Wednesday Warrior - Jennifer

Posted on 05 October 2016

Our "Wednesday Warrior" series is back for Breast Cancer Awareness Month 2016!

The women you will read about have battled breast cancer. Each woman is eager to share her story with others in hopes of helping someone else through their journey.


This "Wednesday Warrior" story comes to us from Jennifer of Midlothian, VA. 

"As I was diagnosed with breast cancer last September, just before my 46th birthday, I did what I always did when I need to prepare my head for the upcoming days. I studied the book I was given by my care providers and I Googled information about mastectomies. I am one who reads to educate myself, but knows to get answers from my physicians and not from everything I Google. I discovered many YouTube videos of women who have had mastectomies, knowing each of their stories were different.

One night, I stumbled across a video and a woman showed her 'Must Have' for her surgeries. As soon as I learned about the Brobe, I knew I had to have it. I ordered one within the next couple of days. I used it for the multiple surgeries I had to have. What a lifesaver it has been!

The ease of use with the Velcro and simple buttons and tie strings helped me feel better that I didn’t have to continually ask others for help dressing and undressing. The pockets for my drains were a lifesaver! I wore this everywhere. I even wore it to the doctor’s office and received multiple compliments. I have kept it for 1 more surgery, and then I plan to pass this along to the next person in need of the Brobe!"

What are some essentials you’ve found comforting during treatment?


Letting our friends and family know was crucial to us. They planned and provided meals for our family. They helped with picking up kids, taking them to/from events. My husband’s employees gave me a soft blanket, gloves and socks. Those were so comforting, I had to remind my kids and dog that they were for me, but I really didn’t mind too much.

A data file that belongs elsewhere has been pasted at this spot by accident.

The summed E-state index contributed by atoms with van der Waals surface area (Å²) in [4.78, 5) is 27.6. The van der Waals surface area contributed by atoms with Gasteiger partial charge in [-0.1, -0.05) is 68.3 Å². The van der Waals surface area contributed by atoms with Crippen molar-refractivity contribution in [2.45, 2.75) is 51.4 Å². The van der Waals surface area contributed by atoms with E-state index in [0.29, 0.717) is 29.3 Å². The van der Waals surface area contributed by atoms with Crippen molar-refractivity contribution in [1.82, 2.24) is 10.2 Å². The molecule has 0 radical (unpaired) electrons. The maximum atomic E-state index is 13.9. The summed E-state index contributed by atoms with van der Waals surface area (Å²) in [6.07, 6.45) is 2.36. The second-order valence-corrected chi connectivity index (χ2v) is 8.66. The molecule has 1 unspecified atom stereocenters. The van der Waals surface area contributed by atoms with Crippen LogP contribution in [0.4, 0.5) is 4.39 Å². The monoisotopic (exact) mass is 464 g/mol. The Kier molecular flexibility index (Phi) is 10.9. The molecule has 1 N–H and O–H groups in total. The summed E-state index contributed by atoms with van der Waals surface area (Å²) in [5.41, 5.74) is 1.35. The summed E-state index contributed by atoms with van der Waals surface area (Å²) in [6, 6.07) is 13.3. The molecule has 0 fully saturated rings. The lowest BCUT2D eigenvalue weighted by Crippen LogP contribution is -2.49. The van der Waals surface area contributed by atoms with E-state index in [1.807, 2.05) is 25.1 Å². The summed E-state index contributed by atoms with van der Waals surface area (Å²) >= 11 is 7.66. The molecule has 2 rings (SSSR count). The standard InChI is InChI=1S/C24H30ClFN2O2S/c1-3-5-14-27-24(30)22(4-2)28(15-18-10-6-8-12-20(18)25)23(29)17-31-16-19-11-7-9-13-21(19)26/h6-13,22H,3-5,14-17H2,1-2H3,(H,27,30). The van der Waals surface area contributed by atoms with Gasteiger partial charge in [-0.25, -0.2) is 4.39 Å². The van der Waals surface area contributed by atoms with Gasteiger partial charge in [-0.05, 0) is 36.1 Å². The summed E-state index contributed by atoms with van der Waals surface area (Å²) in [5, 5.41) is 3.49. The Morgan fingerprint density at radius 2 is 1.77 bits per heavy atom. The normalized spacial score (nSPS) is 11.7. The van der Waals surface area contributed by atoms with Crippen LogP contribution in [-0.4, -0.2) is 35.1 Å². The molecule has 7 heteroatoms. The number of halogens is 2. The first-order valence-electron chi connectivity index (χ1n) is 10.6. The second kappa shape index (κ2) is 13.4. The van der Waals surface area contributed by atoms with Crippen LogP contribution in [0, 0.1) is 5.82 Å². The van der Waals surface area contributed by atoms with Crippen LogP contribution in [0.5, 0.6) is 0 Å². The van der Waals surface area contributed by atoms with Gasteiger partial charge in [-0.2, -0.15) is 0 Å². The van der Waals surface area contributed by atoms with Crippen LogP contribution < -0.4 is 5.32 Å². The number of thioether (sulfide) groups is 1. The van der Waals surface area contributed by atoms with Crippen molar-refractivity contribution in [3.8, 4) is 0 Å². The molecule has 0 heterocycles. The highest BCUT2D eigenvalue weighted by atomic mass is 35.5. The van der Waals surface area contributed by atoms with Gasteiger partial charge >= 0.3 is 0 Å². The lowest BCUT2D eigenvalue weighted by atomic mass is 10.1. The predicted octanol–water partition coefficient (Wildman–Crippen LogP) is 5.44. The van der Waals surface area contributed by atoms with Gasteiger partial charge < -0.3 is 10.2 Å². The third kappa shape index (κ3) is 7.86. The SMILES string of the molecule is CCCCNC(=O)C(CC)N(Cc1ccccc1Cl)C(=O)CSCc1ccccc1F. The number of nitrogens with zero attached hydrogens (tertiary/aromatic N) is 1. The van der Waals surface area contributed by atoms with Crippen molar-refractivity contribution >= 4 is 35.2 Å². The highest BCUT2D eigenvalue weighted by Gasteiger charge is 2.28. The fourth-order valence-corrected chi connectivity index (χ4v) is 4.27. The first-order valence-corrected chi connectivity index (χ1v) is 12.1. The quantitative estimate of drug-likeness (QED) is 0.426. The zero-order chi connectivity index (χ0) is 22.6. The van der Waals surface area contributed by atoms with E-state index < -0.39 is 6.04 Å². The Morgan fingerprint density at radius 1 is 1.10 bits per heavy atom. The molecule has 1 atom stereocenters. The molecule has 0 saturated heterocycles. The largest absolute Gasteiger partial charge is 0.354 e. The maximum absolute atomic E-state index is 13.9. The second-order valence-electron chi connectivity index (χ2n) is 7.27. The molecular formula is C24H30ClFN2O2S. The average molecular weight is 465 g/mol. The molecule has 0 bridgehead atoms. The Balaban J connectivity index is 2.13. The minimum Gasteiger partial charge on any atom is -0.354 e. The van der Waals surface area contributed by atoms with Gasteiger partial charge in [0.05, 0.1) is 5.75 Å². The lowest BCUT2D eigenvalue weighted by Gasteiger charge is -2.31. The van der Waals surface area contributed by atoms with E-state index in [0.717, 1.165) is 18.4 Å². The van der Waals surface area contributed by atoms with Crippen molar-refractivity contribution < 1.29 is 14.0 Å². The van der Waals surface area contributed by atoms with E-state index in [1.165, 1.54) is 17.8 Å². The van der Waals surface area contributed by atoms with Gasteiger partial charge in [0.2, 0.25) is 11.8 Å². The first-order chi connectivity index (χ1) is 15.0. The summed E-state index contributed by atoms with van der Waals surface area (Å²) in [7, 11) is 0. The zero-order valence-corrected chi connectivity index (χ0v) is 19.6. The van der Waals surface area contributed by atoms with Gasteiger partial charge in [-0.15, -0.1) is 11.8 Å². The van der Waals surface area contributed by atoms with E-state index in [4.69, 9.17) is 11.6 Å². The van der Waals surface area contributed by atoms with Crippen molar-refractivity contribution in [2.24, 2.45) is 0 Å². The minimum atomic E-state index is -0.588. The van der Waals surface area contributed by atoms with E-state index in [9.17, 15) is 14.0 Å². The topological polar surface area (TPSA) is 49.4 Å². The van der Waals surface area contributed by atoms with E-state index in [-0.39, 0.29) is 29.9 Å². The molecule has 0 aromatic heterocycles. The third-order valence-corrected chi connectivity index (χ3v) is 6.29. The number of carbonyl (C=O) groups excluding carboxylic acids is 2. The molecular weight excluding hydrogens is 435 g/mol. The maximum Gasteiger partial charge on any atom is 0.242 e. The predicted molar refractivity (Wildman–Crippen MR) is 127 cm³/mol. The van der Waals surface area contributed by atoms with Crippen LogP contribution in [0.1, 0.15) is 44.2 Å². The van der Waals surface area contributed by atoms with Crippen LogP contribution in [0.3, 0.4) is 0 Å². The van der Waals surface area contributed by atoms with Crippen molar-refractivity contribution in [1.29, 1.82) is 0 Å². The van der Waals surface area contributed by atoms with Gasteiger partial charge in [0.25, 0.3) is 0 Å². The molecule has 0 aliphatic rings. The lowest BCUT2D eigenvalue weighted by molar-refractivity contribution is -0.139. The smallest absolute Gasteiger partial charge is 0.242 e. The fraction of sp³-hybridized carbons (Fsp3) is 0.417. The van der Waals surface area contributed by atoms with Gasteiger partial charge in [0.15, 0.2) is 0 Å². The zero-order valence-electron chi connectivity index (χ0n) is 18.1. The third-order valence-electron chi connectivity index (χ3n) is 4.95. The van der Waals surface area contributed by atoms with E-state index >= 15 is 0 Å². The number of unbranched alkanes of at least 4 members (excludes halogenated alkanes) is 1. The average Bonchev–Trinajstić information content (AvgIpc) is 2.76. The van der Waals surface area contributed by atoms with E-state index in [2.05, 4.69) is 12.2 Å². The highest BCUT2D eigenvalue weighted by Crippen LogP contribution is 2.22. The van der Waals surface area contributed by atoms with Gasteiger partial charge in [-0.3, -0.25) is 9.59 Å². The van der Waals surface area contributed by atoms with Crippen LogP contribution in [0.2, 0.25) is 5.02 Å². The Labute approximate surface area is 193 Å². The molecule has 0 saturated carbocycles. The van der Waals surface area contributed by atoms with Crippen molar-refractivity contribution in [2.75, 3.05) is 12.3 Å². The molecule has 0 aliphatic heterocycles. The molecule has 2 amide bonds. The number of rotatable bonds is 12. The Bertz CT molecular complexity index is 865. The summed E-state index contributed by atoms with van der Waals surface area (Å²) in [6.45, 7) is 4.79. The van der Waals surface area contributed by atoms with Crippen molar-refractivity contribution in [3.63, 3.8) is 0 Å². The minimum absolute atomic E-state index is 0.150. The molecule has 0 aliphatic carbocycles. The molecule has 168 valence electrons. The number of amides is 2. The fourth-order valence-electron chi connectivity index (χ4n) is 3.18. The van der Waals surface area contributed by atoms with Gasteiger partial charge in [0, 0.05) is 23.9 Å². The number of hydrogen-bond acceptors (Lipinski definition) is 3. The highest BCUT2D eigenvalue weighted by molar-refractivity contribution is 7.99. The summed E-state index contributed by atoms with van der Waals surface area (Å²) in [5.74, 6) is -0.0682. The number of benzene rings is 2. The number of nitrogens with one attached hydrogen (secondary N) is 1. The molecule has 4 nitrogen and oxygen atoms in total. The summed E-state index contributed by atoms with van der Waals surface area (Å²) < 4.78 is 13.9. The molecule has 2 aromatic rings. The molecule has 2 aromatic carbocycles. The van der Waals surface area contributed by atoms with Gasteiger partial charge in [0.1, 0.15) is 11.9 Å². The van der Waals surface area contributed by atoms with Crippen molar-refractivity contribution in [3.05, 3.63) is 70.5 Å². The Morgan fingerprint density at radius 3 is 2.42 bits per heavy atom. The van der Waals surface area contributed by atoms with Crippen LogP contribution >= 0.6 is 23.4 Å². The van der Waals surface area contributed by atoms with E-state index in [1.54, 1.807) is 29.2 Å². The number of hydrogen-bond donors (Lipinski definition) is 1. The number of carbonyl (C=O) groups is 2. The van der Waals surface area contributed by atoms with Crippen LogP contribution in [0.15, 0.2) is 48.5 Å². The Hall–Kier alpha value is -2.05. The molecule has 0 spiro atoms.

If you had any piece of advice for a newly diagnosed woman, what would it be? Or what do you wish someone had told you?


Be educated, learn as much as you can, but realize what happens to you is your own story. It’s kinda like all of the stories you received when you were expecting your child. Everyone’s story is different. Even my 3 childbirths were so different from each other.

Also, get involved in a breast cancer support group. I went because I knew I needed to share and learn with others that were going through similar situations. Many family and friends could sympathize, but could not empathize. I felt I was strong, but I knew I needed to surround myself with other survivors.


How or in what do you find motivation on your more difficult days?


My husband and 3 daughters are my motivation. I needed to be strong for them so they knew we could get through all of this. They saw me sick, but not discouraged. I felt they needed this to help them continue to be strong.My husband and I shared a common statement, “Control the controllables.”You can’t control cancer, but you can control your treatment, doctors and if you have chemo, you can control when you will lose your hair. I had a “shave the head” party where all those invited took a moment to say something about me or my family and shaved a piece of my hair off my head. It was wonderful to share that with everyone. My family was able to take control, again.I am sending a few pictures. I’ll let you choose what you you would like to use. I will send your information to our support group leader so she can share.

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